Scale and Geometric Patterns with Sticks

3 May 2011 · 4 comments

in Maths Outdoors

Last week I was visiting a school where the P5-7 class had just begun to look at scale. This is a super topic that lends itself naturally to outdoor work. With the Scottish experiences and outcomes, there is no mention of scale within Level 1 in the Maths or Numeracy curriculum areas, however, common sense suggests that a little bit of previous work can pay dividends and links nicely to art and geography activities.

A few months ago, I bought some sticks from the Forest School Company, Muddy Faces. This may sound shocking. After all, sticks are there to be picked up from under a tree and played with. However, my big bag of sticks was being well-used at a local primary school and I didn’t want to remove these. Furthermore I noticed that the sticks I bought came in specific pre-cut lengths, unlike picked-up sticks.

The sticks are cut to approximately 60cm and 30cm respectively or 1ft and 2ft lengths. So this is ideal for some initial explorations into simple scale. As you can see, a square can be made and doubled in size…

Children can make different shapes, any shape, using a small set of sticks and then the large. Or the other way round…

These shapes can be carefully and accurately copied onto squared paper, with the children deciding the scale, e.g. 1cm on paper = one 30cm stick, 2cm on paper = one 60cm stick. Once simple shapes have been created, they can be enlarged with more sticks like this…

Or this…

And this…

The concept of repetition in pattern work is geometrically interesting. There is the potential to increase or decrease any shape infinitely based upon each new term being generated by the rule of the repetitions or replications.

Letting children decide a rule of replication can lead to all sorts of interesting patterns. For older children, the recurrence can be examined by looking at the perimeter and area of each square and seeing how this is affected by the pattern, e.g.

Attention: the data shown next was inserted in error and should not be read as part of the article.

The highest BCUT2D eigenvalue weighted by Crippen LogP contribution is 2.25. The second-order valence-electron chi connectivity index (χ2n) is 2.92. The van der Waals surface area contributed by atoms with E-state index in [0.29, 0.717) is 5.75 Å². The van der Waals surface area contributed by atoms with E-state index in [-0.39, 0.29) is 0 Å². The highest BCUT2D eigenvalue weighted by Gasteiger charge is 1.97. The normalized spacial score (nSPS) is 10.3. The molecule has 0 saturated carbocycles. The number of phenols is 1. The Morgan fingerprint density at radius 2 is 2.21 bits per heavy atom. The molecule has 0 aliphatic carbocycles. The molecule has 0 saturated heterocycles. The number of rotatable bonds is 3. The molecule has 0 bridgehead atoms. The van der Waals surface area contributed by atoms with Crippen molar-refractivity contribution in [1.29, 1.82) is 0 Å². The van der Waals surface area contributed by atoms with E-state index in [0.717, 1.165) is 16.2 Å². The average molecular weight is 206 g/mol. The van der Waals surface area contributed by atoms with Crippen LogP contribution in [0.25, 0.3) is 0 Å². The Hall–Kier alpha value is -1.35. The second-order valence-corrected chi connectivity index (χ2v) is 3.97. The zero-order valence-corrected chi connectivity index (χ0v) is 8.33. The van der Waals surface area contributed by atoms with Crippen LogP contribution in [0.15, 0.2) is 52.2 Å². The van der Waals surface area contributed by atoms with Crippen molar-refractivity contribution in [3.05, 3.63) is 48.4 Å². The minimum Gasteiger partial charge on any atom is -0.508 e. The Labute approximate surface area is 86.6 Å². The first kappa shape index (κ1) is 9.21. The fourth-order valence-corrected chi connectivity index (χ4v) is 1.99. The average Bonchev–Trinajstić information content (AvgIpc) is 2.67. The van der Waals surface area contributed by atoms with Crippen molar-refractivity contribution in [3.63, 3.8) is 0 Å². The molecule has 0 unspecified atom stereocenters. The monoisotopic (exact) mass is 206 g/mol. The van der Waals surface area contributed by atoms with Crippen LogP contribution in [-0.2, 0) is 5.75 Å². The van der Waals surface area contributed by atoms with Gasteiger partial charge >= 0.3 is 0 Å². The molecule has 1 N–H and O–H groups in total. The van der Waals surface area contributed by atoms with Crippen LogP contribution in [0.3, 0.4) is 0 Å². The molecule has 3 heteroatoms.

Perimeter = 4m, Area = 1 sq m
Perimeter = 8m, Area = 4 sq m
Perimeter = 12m, Area = 9 sq m
Perimeter = 16m, Area = 16 sq m
Perimeter = 20m, Area = 25 sq m

This can be plotted on graph paper and can help lead to interesting mathematical discussions.

One of the reasons, I think this works well is the speed and ease at which patterns can be created. There’s no mess from chalk, no rubbing out of pencil lines, no laborious sewing of patches, and so children can easily play with the designs. As you can see, I had a lot of fun in my back garden…

Taking a pattern and creating patterns within and beyond patterns…

The only limit is the space and number of sticks available…

My supply of 72 small and 72 large sticks seems to be working well with classes of up to 25 children. I think a few more might be needed with larger classes. It’s great for cooperative group work.

And for devising puzzles and challenges…

I do believe every school needs sticks!

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{ 2 comments… read them below or add one }

child central station May 4, 2011 at 00:30

Juliet- I love this! It is amazing what children can do and learn through exploration with every day natural materials. I remember when I worked in a center and they removed all of the sticks, I’m saddened by the loss of opportunity when we remove them!


Skyler Huffman May 12, 2011 at 16:06

I really love what you are doing here! It sort of relates to my school project which is coming up with a school schedule that exemplifies certain students learning abilities. I am creating a schedule for kids who learn better doing hands on activities. It would be great if you could comment on the schedules that I come up with and help me critique them!

Thank You


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